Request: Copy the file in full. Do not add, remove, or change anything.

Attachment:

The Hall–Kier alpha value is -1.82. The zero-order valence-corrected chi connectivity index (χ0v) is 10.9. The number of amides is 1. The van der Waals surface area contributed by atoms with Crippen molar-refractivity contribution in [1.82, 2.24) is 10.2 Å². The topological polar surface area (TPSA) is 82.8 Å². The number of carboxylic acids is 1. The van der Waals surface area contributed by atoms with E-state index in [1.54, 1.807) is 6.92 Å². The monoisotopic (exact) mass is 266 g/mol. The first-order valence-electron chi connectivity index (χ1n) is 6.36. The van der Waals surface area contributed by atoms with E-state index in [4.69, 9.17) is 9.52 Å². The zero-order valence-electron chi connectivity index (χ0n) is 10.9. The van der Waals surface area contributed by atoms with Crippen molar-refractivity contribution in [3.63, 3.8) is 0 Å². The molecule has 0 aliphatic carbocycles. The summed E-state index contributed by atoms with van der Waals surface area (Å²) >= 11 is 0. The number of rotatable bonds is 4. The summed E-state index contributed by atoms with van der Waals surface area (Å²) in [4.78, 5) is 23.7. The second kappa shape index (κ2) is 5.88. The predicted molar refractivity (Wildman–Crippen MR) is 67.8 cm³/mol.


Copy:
The Hall–Kier alpha value is -1.82. The zero-order valence-corrected chi connectivity index (χ0v) is 10.9. The number of amides is 1. The van der Waals surface area contributed by atoms with Crippen molar-refractivity contribution in [1.82, 2.24) is 10.2 Å². The topological polar surface area (TPSA) is 82.8 Å². The number of carboxylic acids is 1. The van der Waals surface area contributed by atoms with E-state index in [1.54, 1.807) is 6.92 Å². The monoisotopic (exact) mass is 266 g/mol. The first-order valence-electron chi connectivity index (χ1n) is 6.36. The van der Waals surface area contributed by atoms with E-state index in [4.69, 9.17) is 9.52 Å². The zero-order valence-electron chi connectivity index (χ0n) is 10.9. The van der Waals surface area contributed by atoms with Crippen molar-refractivity contribution in [3.63, 3.8) is 0 Å². The molecule has 0 aliphatic carbocycles. The summed E-state index contributed by atoms with van der Waals surface area (Å²) >= 11 is 0. The number of rotatable bonds is 4. The summed E-state index contributed by atoms with van der Waals surface area (Å²) in [4.78, 5) is 23.7. The second kappa shape index (κ2) is 5.88. The predicted molar refractivity (Wildman–Crippen MR) is 67.8 cm³/mol.